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Apple Will Let Hate Speech App Back Into the Store

Presenting itself as an alternative to Facebook and Twitter and a haven for free speech, the conservative app Parler was removed from major tech platforms in early January following the US Capitol riots. Parler was kicked off of Apple and Google’s app stores, as well as Amazon Web Services, which had been hosting the company’s product.

All three cited the presence of violent speech on Parler as a reason for removal; Parler later said that other vendors also cut ties with the company, effectively shutting the service down and making it inaccessible on the web. For several weeks, visitors to Parler’s website were greeted by a static page instead of a functioning social networking app. The app briefly came back online on February 15th, but it wasn’t long before Parler’s CEO was terminated by its board and the app went dark again.

[Photo by Smith Collection/Gado/Getty Images]
Now after nearly three months of back and forth, Apple has approved Parler’s return to the iOS app store following “improvements” the social media company made to better detect and moderate hate speech and incitement, according to a letter the company sent to Congress on Monday. The decision clears the way for the app popular with members of the far-right, to be downloaded once again on Apple devices.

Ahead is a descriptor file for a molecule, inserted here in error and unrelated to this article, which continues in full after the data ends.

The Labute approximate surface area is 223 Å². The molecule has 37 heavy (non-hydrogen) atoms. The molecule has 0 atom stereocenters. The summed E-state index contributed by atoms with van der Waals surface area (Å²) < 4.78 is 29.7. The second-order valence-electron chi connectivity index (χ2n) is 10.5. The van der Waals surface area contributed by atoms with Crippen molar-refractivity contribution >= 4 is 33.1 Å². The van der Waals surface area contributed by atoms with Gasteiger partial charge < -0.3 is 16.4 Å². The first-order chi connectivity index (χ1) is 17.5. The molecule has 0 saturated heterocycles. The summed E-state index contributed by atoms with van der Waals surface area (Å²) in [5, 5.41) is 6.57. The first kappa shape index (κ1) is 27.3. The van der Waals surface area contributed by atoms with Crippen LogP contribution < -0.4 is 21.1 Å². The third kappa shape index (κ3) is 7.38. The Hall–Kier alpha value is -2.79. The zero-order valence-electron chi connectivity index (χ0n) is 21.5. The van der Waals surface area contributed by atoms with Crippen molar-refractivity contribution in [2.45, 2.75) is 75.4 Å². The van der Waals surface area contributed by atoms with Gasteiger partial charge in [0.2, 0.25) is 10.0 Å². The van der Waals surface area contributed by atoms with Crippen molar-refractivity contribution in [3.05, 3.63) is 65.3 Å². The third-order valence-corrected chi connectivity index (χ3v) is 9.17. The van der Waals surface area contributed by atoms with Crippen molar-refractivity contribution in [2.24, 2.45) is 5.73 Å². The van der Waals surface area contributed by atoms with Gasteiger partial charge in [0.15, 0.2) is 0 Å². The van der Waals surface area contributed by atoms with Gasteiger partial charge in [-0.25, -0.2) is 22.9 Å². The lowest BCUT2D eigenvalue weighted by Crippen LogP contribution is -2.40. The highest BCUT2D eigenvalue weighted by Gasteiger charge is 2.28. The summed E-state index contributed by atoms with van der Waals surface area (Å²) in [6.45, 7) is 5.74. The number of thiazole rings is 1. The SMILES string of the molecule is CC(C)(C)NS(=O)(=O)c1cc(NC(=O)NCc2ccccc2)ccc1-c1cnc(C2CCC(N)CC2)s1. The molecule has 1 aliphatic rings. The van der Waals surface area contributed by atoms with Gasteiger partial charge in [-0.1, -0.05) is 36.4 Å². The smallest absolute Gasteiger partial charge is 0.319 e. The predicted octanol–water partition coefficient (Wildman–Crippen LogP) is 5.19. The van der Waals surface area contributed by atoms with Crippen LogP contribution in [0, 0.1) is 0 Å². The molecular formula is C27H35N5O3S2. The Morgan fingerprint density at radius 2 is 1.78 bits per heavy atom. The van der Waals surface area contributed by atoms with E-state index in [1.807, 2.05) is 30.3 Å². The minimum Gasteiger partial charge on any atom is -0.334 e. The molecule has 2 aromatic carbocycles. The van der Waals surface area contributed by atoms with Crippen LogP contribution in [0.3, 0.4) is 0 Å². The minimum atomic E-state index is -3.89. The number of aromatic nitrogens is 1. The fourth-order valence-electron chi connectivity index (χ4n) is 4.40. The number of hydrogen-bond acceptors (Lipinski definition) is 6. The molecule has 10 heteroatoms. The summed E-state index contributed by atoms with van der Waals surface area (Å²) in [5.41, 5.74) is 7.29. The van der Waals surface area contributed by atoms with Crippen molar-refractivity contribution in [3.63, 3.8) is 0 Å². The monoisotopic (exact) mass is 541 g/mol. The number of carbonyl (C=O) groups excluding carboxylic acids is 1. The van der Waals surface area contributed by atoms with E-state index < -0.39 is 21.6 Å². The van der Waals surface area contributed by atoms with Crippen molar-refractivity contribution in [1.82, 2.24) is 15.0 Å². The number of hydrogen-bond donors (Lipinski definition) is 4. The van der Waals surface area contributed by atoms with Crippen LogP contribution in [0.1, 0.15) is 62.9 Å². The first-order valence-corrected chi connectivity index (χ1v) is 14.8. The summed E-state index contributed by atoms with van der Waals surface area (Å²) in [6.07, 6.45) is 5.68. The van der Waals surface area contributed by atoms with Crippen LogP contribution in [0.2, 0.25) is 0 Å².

In a letter addressed to Senator Mike Lee (Q-UT) and Rep. Ken Buck (Q-CO) that was obtained by CNN the company explained that since the app was removed from Apple’s platform in January for violations of its policies, Parler “has proposed updates to its app and the app’s content moderation practices.”

“Apple anticipates that the updated Parler app will become available immediately upon Parler releasing it,” Apple’s letter to Lee and Buck said.

The two acted like it was all them, when Parler wouldn’t have been allowed back on the App Store without full compliance. Even so, Lee and Buck came out swinging on behalf of everyone who wants to have fewer restrictions put on their hate speech.

Twitter responded with the expected criticisms of Apple openly allowing hate speech to run unchecked on their platform.

But some pointed out the usefulness of an app full of people who live on the fringe openly sharing anti-government information.

 



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